“Sept. 11 changed everything” became a sudden cliche in news media. Words are supposed to mean something, and those words were — and are — preposterous. They speak of a USA enthralled with itself while reducing the rest of the world (its oceans and valleys and mountains and peoples) to little more than an extensive mirror to help us reflect on our centrality to the world. In an individual, we call that narcissism. In the nexus of media and politics, all too often, it’s called “patriotism.”

What happened on Sept. 11, 2001, was extraordinary and horrible by any measure. And certainly a crime against humanity. At the same time, it was a grisly addition to a history of human experience that has often included many thousands killed, en masse, by inhuman human choice. It is simply and complexly a factual matter that the U.S. government has participated in outright mass murders directly — in, for example, Vietnam, Laos, Cambodia, Panama, Yugoslavia, Afghanistan, Iraq — and less directly, through aid to armies terrorizing civilians in Nicaragua, Angola, East Timor and many other countries.

The news media claim to be providing context. But whose? Overall, the context of Uncle Sam in the more perverse and narcissistic aspects of his policy personality. The hypocrisies of claims about moral precepts and universal principles go beyond the mere insistence that some others “do as we say, not as we do.” What gets said, repeated and forgotten sets up kaleidoscope patterns that can be adjusted to serve the self-centered mega-institutions reliably fixated on maintaining their own dominance.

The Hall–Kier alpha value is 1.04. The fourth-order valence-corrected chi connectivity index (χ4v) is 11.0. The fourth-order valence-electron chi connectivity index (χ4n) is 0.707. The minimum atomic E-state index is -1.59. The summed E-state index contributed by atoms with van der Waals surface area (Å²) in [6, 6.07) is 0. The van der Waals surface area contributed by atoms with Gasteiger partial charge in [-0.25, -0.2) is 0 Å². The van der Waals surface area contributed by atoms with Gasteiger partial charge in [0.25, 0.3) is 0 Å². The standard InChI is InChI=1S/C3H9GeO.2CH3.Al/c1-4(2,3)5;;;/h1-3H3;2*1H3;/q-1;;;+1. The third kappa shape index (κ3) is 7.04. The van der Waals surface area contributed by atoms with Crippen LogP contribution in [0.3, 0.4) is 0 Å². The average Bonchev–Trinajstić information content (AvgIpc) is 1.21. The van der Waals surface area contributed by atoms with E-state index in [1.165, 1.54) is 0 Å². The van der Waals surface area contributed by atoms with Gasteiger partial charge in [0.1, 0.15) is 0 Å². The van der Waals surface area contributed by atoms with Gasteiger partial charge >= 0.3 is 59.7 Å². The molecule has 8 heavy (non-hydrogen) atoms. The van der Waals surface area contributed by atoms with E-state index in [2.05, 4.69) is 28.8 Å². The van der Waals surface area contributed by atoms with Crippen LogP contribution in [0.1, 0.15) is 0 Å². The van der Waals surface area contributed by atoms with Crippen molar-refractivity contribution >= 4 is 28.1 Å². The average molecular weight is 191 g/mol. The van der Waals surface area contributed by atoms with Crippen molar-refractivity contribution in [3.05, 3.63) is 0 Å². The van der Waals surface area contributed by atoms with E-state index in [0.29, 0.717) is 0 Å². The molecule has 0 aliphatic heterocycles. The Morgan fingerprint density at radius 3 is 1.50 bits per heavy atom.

Media manifestations of these patterns are frequently a mess of contradictions so extreme that they can only be held together with the power of ownership, advertising and underwriting structures — along with notable assists from government agencies that dispense regulatory favors and myriad pressure to serve what might today be called a military-industrial-media complex. Our contact with the world is filtered through the mesh of mass media to such a great extent that the mesh itself becomes the fabric of power.

The most repetitious lessons of 9/11 — received and propagated by the vast preponderance of U.S. news media — have to do with the terribly asymmetrical importance of grief and of moral responsibility. Our nation is so righteous that we are trained to ask for whom the bell tolls. Rendered as implicitly divisible, humanity is fractionated as seen through red-white-and-blue windows on the world.

Posing outside cycles of violence and victims who victimize, the dominant vision of Pax Americana has no more use now than it did six years ago for W.H. Auden’s observation: “Those to whom evil is done / Do evil in return.”

We ought to know. But we Americans are too smart for that.

The U.S. media tell us so.
Norman Solomon’s new book “Made Love, Got War: Close Encounters with America’s Warfare State” has just come off the press. For more information, go to: The documentary film “War Made Easy: How Presidents and Pundits Keep Spinning Us to Death” is based on Norman Solomon’s book of the same title. For information about the full-length movie, narrated by Sean Penn and produced by the Media Education Foundation, go to: